After a night in a hotel in Homestead, about 2 hours away from Marathon, we pulled into the boat ramp parking lot around 11am. We chose one on 33rd street on Marathon's Gulf side, based on recommendations from others in the area. The ramp was wide and deep – just what we needed. We pulled into a parking spot opposite the ramp and began quickly assembling the essential equipment to get Orion Jr seaworthy. Unlike the launch in Clearwater, we would need to travel about 5 miles to get to the harbor, moving from the gulf side of Vaca Key where Marathon sits, around its western end under both 7-mile bridges and around into the Boot Key harbor. That meant we would need a chartplotter, VHF, and working instruments, as well as the outboard and anchor ready to go. We also would need the dinghy as soon as we anchored, so it had to be set up and ready to tow behind Jr. Cathy worked inside the boat and on deck, extracting fenders, lines, anchors, and making enough room down below that we could get into the Main Saloon at least. Dave worked outside mounting the motors and getting the dinghy and gin pole off the trailer, and removed the straps. He also rigged our temporary mast on deck to allow us to have VHF and an anchor light overnight the first night. The big mast would stay down for this first leg, since that would allow us to travel under the far eastern end of the 7-mile bridge, saving several miles of travel.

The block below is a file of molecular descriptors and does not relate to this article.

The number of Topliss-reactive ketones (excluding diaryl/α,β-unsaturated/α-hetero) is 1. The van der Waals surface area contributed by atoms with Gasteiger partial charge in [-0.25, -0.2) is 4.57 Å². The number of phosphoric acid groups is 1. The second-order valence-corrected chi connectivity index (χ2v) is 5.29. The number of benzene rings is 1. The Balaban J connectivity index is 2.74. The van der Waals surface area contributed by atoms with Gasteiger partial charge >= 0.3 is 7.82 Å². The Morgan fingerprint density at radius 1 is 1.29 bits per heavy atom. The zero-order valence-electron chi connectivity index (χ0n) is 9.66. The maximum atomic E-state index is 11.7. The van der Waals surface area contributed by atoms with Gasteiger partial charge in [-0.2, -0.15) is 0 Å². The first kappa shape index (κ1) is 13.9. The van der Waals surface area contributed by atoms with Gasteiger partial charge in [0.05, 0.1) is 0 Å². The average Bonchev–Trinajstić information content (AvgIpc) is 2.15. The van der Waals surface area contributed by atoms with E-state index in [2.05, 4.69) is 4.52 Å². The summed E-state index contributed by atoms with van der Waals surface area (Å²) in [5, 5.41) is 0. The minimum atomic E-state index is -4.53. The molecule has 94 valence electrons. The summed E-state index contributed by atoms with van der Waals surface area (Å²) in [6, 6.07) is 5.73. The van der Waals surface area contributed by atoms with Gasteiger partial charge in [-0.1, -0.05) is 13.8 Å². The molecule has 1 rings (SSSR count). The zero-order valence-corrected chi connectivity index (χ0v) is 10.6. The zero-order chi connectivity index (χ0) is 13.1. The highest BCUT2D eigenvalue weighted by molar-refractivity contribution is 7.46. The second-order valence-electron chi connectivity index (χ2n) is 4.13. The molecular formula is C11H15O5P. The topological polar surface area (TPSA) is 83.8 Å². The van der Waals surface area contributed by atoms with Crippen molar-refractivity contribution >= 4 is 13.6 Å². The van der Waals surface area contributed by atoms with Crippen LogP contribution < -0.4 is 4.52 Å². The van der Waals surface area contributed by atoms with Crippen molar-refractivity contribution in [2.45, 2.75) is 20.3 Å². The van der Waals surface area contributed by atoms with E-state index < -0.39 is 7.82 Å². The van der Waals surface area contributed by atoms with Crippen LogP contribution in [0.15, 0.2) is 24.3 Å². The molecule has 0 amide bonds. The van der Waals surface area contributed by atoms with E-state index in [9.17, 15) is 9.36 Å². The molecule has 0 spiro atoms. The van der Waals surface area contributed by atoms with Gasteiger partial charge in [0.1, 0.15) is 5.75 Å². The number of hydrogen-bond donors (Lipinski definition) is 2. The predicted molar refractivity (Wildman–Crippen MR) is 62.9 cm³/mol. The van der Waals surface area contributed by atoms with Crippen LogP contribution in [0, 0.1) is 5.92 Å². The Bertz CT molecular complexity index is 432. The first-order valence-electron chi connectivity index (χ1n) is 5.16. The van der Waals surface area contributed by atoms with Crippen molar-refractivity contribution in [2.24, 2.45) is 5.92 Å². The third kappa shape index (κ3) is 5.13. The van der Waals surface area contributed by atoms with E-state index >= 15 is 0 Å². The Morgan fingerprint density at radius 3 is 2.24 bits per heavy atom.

It was a hot, breezy day while we were doing this work. But this time we had thought ahead and water was available and being drunk. By early afternoon, we decided we were ready to launch. We positioned the lines so that we had access to them and Dave began backing Orion Jr on her trailer into the water. Although the ramp area was empty when we started, it was just our luck that 3 different boats began motoring into the channel as we began the process. We weren't at high tide, but close to it. And we didn't know exactly where the ramp ended, but Dave backed up as far as he dared without risking the trailer wheels falling off the end. At that point, Cathy was positioned aft with the lines in hand. He released the winch and began letting her ease back into the water. She appeared to be floating, so Cathy held the lines as he began pulling the truck and trailer forward.